New Perils in a Connected World – I have just been hacked! Now what do I do?

New Perils in a Connected World – by Stew Nelson

Let me start by saying that if the first time you think about what you are going to do after you have been hacked, had data stolen or lost a laptop with Private Information on it you are already in hot water!

If you are storing or transmitting Private Information, PI, such as credit card information, social security numbers, driver’s licenses and/or Protected Health Information, PHI, etc. you should just accept as a given that you will lose data at some point and you need to be prepared or be prepared to pay! Keep in mind that the laws also include paper as will as digital files and that most losses are not from sophisticated hacker attacks but by stolen lap tops and carried out the door by disgruntled or careless employees.

OK – Where should I begin?

I recommend that you familiarize yourself with the basics of all Federal Acts such as HIPAA, HITECH, Graham-Leach-Bliley, GLBA, and Federal Trade Commission (FTC) – Red Flag Rule and then pertinent state laws that cover the storage and transmission of PI or PHI. With a basic understanding of the laws you will have an idea of whether you have the energy and resources to handle a breach internally.  If you are like most of us you will need help from some outside sources.  I will list some additional resources in my next post.

To help you get started, I found excellent free information online concerning data breaches and losses in HIPAA and HITECH regulations in “The HITECH Survival Guide” from Deborah L. Leyva’s Online Store.  Debra covers the basics of the federal laws but if you want to dig deeper you will need to pay up.  The FTC and Health & Human Service Dept, HHS also have some free background information on their web sites.  For State laws it is a bit harder to find any free information but a good place to start is a list of all the URL’s for state laws found at the web site of the North American Professional Liability Insurance Agency, LLC, NAPLIA.  I have to warn you  that reading the actual law can put you easily to sleep.  Also, I do have a bit of bad news – if you do have a data loss you will need to comply with the state laws of all the home states in which your record holders are located!

“WISP”er  to me!

Next I would put together a Written Information Security Program, WISP.  What is a WISP and why should I bother?  Massachusetts was the first state to require a WISP and two other states, Maryland and Nevada followed suit and I suspect most other states will eventually follow because it is an easy way to prepare your organization for a breach.  The WISP can be as detailed or as simple as you feel you need.  The guidance for the Massachusetts WISP is available on the state web site.  Basically the WISP outlines who is in charge of data security in your organization, how you currently protect your data and what you intend to do after a breach.  You could put one together in an hour that would work or pirate one from the internet in 5 minutes.    The penalty for not having one can be up to $50,000.  So if you are ever asked if you have a WISP….the answer is yes!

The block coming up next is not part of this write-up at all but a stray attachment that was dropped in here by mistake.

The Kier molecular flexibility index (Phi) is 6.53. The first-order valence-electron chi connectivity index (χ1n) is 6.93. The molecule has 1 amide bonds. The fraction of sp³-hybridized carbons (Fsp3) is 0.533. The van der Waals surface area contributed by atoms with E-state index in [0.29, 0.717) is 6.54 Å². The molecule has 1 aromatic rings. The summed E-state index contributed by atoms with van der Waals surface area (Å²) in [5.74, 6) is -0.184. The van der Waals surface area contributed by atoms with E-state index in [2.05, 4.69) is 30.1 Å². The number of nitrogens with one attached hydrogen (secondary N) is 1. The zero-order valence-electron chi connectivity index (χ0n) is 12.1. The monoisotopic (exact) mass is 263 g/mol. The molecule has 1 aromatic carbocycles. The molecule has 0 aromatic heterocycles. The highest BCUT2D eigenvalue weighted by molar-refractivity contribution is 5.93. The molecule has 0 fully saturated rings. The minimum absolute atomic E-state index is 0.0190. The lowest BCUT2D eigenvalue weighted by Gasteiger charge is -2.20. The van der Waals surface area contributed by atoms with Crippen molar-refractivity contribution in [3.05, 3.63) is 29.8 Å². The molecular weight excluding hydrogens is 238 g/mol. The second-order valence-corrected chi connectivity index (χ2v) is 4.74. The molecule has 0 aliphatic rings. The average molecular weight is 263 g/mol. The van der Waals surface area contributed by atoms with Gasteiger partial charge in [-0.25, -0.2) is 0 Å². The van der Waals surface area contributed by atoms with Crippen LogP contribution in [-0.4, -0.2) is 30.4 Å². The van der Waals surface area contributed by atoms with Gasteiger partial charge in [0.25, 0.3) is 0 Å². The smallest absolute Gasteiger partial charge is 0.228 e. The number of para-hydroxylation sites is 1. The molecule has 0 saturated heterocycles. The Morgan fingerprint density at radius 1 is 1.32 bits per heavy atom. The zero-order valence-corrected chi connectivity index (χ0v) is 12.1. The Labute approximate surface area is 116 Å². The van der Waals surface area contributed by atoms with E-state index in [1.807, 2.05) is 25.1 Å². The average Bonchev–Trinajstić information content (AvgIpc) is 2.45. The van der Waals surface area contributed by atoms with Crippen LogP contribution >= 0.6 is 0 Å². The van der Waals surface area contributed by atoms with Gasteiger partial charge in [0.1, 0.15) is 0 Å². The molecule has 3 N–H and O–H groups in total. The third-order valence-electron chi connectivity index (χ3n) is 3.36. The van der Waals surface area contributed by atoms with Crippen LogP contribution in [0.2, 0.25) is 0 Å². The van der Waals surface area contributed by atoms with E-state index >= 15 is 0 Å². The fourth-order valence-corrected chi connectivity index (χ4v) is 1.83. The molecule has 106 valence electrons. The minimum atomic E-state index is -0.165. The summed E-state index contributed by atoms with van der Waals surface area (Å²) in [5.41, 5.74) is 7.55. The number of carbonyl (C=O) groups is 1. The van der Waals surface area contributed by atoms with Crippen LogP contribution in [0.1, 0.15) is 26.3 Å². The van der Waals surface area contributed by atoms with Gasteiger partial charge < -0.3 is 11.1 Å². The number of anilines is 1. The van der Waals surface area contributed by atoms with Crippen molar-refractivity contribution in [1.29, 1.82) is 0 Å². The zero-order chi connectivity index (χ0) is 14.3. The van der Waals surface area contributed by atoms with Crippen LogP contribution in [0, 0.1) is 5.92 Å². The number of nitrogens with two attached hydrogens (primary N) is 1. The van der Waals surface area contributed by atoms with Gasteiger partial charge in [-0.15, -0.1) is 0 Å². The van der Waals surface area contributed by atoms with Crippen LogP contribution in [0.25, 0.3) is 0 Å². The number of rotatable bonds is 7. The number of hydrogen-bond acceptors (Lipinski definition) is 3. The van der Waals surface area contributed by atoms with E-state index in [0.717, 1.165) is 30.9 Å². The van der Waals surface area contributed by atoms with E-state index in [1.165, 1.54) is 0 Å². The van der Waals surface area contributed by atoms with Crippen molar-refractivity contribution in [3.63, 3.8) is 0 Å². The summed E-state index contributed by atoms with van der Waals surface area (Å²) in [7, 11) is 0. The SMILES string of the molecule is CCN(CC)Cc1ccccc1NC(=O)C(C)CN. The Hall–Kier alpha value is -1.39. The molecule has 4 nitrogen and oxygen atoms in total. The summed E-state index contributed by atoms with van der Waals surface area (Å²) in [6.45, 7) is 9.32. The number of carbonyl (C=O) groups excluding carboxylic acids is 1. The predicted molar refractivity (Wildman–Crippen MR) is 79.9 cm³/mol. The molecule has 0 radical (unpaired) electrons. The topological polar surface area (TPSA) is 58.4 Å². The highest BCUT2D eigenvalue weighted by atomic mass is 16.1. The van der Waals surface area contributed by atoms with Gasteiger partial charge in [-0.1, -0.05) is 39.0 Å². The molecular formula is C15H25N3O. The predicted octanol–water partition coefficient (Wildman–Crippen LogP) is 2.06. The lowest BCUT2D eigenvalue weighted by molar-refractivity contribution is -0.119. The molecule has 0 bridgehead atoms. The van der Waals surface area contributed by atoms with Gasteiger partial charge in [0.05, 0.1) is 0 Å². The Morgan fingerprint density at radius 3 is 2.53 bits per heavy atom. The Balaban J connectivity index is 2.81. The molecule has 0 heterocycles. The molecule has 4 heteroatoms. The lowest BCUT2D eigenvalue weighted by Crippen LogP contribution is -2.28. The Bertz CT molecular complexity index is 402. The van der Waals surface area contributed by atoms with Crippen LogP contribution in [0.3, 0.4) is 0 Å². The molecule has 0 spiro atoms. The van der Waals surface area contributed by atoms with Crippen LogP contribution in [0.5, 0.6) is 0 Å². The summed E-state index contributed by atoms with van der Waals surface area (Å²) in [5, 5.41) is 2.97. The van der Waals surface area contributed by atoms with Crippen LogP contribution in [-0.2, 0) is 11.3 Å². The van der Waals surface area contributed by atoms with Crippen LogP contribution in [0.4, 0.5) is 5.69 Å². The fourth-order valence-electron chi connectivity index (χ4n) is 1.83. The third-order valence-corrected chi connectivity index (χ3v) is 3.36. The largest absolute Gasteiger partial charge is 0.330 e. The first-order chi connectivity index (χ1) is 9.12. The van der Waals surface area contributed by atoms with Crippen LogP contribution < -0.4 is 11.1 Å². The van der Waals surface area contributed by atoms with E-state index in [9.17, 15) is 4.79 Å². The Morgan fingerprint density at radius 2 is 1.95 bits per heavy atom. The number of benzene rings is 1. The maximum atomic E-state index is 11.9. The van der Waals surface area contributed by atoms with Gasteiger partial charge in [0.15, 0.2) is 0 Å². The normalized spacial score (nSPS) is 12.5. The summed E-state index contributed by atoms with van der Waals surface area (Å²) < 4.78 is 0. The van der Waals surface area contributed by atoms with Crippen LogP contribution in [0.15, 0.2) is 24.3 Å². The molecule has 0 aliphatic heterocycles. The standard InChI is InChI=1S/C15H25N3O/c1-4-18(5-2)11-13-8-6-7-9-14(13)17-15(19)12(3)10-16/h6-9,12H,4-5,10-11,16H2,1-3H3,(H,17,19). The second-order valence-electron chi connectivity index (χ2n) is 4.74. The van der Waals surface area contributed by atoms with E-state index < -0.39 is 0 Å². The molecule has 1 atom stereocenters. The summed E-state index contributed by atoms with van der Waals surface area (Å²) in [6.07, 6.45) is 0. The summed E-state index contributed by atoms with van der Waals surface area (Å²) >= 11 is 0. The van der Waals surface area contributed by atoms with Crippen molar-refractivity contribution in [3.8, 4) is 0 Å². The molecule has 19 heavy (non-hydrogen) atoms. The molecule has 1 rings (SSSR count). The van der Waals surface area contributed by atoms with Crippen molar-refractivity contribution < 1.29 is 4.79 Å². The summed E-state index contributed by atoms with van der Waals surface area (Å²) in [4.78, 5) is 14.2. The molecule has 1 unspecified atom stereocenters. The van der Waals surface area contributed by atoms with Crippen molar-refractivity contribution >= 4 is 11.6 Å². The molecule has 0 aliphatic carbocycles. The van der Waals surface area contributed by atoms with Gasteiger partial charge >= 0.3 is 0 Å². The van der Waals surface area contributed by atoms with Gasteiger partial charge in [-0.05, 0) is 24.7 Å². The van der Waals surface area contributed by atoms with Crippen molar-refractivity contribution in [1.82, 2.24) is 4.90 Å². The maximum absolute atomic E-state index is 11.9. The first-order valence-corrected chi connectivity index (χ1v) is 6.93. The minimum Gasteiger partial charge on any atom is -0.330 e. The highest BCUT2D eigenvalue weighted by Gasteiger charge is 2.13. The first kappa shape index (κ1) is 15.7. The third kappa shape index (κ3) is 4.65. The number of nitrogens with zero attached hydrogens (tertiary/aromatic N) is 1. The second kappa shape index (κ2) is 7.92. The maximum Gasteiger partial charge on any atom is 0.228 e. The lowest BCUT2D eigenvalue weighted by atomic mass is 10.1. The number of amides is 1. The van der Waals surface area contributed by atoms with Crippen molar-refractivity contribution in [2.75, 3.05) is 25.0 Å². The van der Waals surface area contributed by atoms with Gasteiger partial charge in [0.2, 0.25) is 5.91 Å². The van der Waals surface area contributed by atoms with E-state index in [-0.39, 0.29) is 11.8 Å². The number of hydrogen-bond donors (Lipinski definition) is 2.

Top 10 (simple) things you should do after a security breach

  1. Stop the breach.
  2. Do not announce or discuss anything until you speak to your attorney…especially the media!
  3. Call your insurance agent to report the breach.
  4. Notify local authorities, i.e. police or FBI as appropriate.
  5. Assemble all responsible parties (HR, IT, Operations, Senior Management, legal, Security, financial auditor) and appoint a Computer Incident Response Team leader, CIRT.
  6. Collect and preserve all evidence. (Technical documents, artifacts left by intruders and computer logs etc.)
  7. Determine whether you need outside help with computer forensics, damage assessment, repairs, mitigation and notification to governing states, federal agencies and/or individuals.
  8. Team decides proper steps to take to comply with all relevant laws and outline steps and procedures for prevention of a similar incident.  What is your incident response plan?
  9. Implement Response Plan. Send notification letters and offer credit monitoring if needed etc.
  10. Work with PR experts to mitigate or contain damage to your reputation.

(My list leaned heavily on material provided by McDonald Hopkins PLC.)

Even my simple list of things to do after a breach will give you and idea of how expensive this process can be and how this can damage your balance sheet.  Remember – A good insurance plan in conjunction with adequate security precautions can cost effectively protect you from even the most damaging circumstances.

I promised you a list of outside resources you can use to help prepare yourself for a serious data breach.   I will make that available in my next post and try to update it periodically.